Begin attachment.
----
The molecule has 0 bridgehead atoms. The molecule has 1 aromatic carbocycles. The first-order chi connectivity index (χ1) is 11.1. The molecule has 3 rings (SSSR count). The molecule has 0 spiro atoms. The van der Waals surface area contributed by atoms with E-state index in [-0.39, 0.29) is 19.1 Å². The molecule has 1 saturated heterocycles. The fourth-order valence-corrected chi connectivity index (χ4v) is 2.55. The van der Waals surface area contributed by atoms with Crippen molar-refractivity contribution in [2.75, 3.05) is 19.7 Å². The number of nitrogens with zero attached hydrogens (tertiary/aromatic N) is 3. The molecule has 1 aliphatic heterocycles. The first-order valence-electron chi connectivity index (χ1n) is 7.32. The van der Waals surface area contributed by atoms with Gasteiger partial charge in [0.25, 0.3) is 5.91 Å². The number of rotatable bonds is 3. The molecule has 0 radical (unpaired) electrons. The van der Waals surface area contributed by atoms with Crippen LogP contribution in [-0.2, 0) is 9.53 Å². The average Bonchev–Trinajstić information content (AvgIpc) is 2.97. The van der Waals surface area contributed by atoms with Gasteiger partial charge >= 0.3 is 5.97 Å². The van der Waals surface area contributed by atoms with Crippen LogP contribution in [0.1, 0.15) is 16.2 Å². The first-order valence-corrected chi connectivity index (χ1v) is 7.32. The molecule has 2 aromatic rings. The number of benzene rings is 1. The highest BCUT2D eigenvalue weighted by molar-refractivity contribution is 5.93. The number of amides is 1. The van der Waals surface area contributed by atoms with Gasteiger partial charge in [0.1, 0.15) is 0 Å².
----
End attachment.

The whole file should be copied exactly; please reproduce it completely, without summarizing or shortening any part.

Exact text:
The molecule has 0 bridgehead atoms. The molecule has 1 aromatic carbocycles. The first-order chi connectivity index (χ1) is 11.1. The molecule has 3 rings (SSSR count). The molecule has 0 spiro atoms. The van der Waals surface area contributed by atoms with E-state index in [-0.39, 0.29) is 19.1 Å². The molecule has 1 saturated heterocycles. The fourth-order valence-corrected chi connectivity index (χ4v) is 2.55. The van der Waals surface area contributed by atoms with Crippen molar-refractivity contribution in [2.75, 3.05) is 19.7 Å². The number of nitrogens with zero attached hydrogens (tertiary/aromatic N) is 3. The molecule has 1 aliphatic heterocycles. The first-order valence-electron chi connectivity index (χ1n) is 7.32. The van der Waals surface area contributed by atoms with Gasteiger partial charge in [0.25, 0.3) is 5.91 Å². The number of rotatable bonds is 3. The molecule has 0 radical (unpaired) electrons. The van der Waals surface area contributed by atoms with Crippen LogP contribution in [-0.2, 0) is 9.53 Å². The average Bonchev–Trinajstić information content (AvgIpc) is 2.97. The van der Waals surface area contributed by atoms with Gasteiger partial charge >= 0.3 is 5.97 Å². The van der Waals surface area contributed by atoms with Crippen LogP contribution in [0.1, 0.15) is 16.2 Å². The first-order valence-corrected chi connectivity index (χ1v) is 7.32. The molecule has 2 aromatic rings. The number of benzene rings is 1. The highest BCUT2D eigenvalue weighted by molar-refractivity contribution is 5.93. The number of amides is 1. The van der Waals surface area contributed by atoms with Gasteiger partial charge in [0.1, 0.15) is 0 Å².